<h1 id="1-basics-of-probability--information-theory">1 Basics of Probability & Information Theory</h1>
<p><strong>Motivation</strong>: To understand GAN training (and eventually WGAN & WGAN-GP) we need to first have some understanding of probability and information theory. In particular, we will focus on Maximum Likelihood Estimation and the KL-Divergence. This week we will make sure that we understand the basics so that we can build upon them in the following weeks.</p>
<p><strong>Topics</strong>:</p>
<ol>
<li>Probability Theory</li>
<li>Information Theory</li>
<li>Mean Squared Error (MSE)</li>
<li>Maximum Likelihood Estimation (MLE)</li>
</ol>
<p><strong>Required Reading</strong>:</p>
<ol>
<li>Chs 3.1 - 3.5 of <a href="https://www.deeplearningbook.org/">Deep Learning</a> by Goodfellow <em>et. al</em> (the DL book)
<ul>
<li>These chapters are here to introduce fundamental concepts such as random variables, probability distributions, marginal probability, and conditional probability. If you have the time, reading the whole of chapter 3 is highly recommended. A solid grasp of these concepts will be important foundations for what we will cover over the next 5 weeks.</li>
</ul>
</li>
<li>Ch 3.13 of the DL book
<ul>
<li>This chapter covers KL-Divergence & the idea of distances between probability distributions which will also be a key concept going forward.</li>
</ul>
</li>
<li>Chs 5.1.4 and 5.5 of the DL book
<ul>
<li>The aim of these chapters is to make sure that everyone understands maximum likelihood estimation (MLE) which is a fundamental concept in machine learning. It is used explicitly or implicitly in both supervised and unsupervised learning as well as in both discriminative and generative methods. In fact, many methods using gradient descent are doing approximate MLE. It is important to understanding MLE as a fundamental concept, and its use in machine learning in practice. Note that, if you are not familiar with the notation used in these chapters, you might want to start at the beginning of the chapter. Also note that, if you are not familiar with the concept of estimators, you might want to read Ch 5.4. However, you can probably get by simply knowing that minimizing mean squared error (MSE) is a method for optimizing some approximation for a function we are trying to learn (an estimator).</li>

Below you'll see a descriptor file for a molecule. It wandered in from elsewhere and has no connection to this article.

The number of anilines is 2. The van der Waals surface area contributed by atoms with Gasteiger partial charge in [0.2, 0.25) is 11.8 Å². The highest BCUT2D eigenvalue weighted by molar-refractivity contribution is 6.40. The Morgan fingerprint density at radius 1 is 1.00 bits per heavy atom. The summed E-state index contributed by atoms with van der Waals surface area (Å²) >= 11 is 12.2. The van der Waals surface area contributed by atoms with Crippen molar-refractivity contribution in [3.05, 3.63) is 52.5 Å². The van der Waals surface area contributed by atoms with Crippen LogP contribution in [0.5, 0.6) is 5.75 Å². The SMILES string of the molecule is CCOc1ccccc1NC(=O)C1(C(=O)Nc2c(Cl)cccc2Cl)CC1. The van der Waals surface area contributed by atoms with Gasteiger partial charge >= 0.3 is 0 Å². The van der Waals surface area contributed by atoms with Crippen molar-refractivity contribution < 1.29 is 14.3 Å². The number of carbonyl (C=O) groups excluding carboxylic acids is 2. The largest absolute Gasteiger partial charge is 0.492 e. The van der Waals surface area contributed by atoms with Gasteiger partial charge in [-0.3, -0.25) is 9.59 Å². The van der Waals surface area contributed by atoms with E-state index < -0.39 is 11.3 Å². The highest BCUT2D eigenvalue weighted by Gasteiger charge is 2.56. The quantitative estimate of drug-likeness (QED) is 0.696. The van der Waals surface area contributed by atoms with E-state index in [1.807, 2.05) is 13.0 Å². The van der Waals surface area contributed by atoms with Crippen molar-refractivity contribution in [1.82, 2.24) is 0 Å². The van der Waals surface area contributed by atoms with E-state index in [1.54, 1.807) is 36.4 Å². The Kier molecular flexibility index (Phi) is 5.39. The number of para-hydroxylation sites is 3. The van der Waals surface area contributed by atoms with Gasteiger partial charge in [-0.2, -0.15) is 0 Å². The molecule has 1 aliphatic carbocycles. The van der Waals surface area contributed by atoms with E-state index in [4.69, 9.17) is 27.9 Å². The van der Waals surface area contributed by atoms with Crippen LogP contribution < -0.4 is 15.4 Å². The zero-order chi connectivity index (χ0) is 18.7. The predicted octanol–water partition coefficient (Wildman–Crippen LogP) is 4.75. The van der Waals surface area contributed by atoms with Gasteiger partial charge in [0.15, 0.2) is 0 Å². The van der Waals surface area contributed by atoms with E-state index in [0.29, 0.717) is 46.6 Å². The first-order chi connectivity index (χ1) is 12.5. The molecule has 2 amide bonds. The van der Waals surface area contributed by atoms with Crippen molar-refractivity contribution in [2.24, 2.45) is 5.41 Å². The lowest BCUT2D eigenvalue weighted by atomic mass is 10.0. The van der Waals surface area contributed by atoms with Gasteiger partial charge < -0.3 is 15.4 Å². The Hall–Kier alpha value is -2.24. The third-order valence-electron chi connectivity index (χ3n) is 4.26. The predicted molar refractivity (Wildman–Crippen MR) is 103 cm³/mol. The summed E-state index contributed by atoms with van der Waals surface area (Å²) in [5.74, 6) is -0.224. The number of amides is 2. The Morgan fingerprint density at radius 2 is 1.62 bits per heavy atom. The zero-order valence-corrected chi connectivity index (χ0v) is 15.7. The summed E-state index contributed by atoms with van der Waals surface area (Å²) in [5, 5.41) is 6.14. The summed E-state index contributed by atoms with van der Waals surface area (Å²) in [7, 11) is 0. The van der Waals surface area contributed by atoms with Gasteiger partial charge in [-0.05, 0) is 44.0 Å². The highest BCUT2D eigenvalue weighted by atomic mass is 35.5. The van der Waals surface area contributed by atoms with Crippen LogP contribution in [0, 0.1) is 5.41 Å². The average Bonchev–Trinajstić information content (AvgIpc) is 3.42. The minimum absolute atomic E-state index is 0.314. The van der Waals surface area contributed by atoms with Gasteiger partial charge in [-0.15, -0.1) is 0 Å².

</ul>
</li>
<li>The first 3 sections of <a href="https://colinraffel.com/blog/gans-and-divergence-minimization.html">GANs and Divergence Minimization</a> (check out the rest after week 3)
<ul>
<li>This blog gives a great description of the connections between the KL divergence and MLE. It also provides a nice teaser for what is to come in the following weeks, particularly with regards to the difficulties of training generative models.</li>
</ul>
</li>
</ol>
<p><strong>Optional Reading</strong>:</p>
<ol>
<li>Ch 2 from <a href="http://www.inference.org.uk/itprnn/book.pdf">Information Theory, Inference & Learning Algorithms by David MacKay</a> (MacKay’s book)
<ul>
<li>This is worth reading if you feel like you didn’t quite grok the probability and information theory content in the DL book. MacKay provides a different perspective on these ideas which might help make things click. These concepts are going to be crucial going forward so it is definitely worth making sure you are comfortable with them.</li>
</ul>
</li>
<li>Chs 1.6 and 10.1 of <a href="https://www.microsoft.com/en-us/research/uploads/prod/2006/01/Bishop-Pattern-Recognition-and-Machine-Learning-2006.pdf">Pattern Recognition and Machine Learning by Christopher M. Bishop</a> (PRML)
<ul>
<li>Similarly, this is worth reading if you don’t feel comfortable with the KL-Divergence and want another perspective.</li>
</ul>
</li>
<li>Aurélien Géron’s video <a href="https://www.youtube.com/watch?v=ErfnhcEV1O8">A Short Introduction to Entropy, Cross-Entropy and KL-Divergence</a>
<ul>
<li>An introductory, but interesting video that describes the KL-Divergence.</li>
</ul>
</li>
<li><a href="http://people.math.gatech.edu/~ecroot/3225/maximum_likelihood.pdf">Notes on MLE and MSE</a>
<ul>
<li>An alternative discussion on the links between MLE and MSE.</li>
</ul>
</li>
<li>The first 37ish minutes of Arthur Gretton’s MLSS Africa talk on comparing probability distributions — <a href="https://www.youtube.com/watch?v=5sijxSg8P14">video</a>, <a href="https://drive.google.com/file/d/1RNrgDs5xw-9HTjikFU1L0iO1PBMDaGwE/view">slides</a>
<ul>
<li>An interesting take on comparing probability distributions. The first 37 minutes are fairly general and give some nice insights as well as some foreshadowing of what we will be covering in the following weeks. The rest of the talk is also very interesting and ends up covering another GAN called the MMD-GAN, but it isn’t all that relevant for us.</li>
</ul>
</li>
<li><a href="https://pdfs.semanticscholar.org/6af2/fa8887a2cb0386f79e3a2822b661e2dc8369.pdf">On Integral Probability Metrics, φ-Divergences and Binary Classification</a>
<ul>
<li>For those of you whose curiosity was piqued by Arthur’s talk, this paper goes into depth describing IPMs (such as MMD and the 1-Wasserstein distance) and comparing them the φ-divergences (such as the KL-Divergence). <em>This paper is fairly heavy mathematically so don’t be discouraged if you struggle to follow it</em>.</li>
</ul>
</li>
</ol>
<p><strong>Questions</strong>:</p>
<p><em>The questions this week are here to make sure that you can put all the theory you’ve been reading about to a little practice. For example, do you understand how to perform calculations on probabilities, or, what Bayes’ rule is and how to use it?</em></p>
<ol>
<li>Examples/Exercises 2.3, 2.4, 2.5, 2.6, and 2.26 in MacKay’s book
<ul>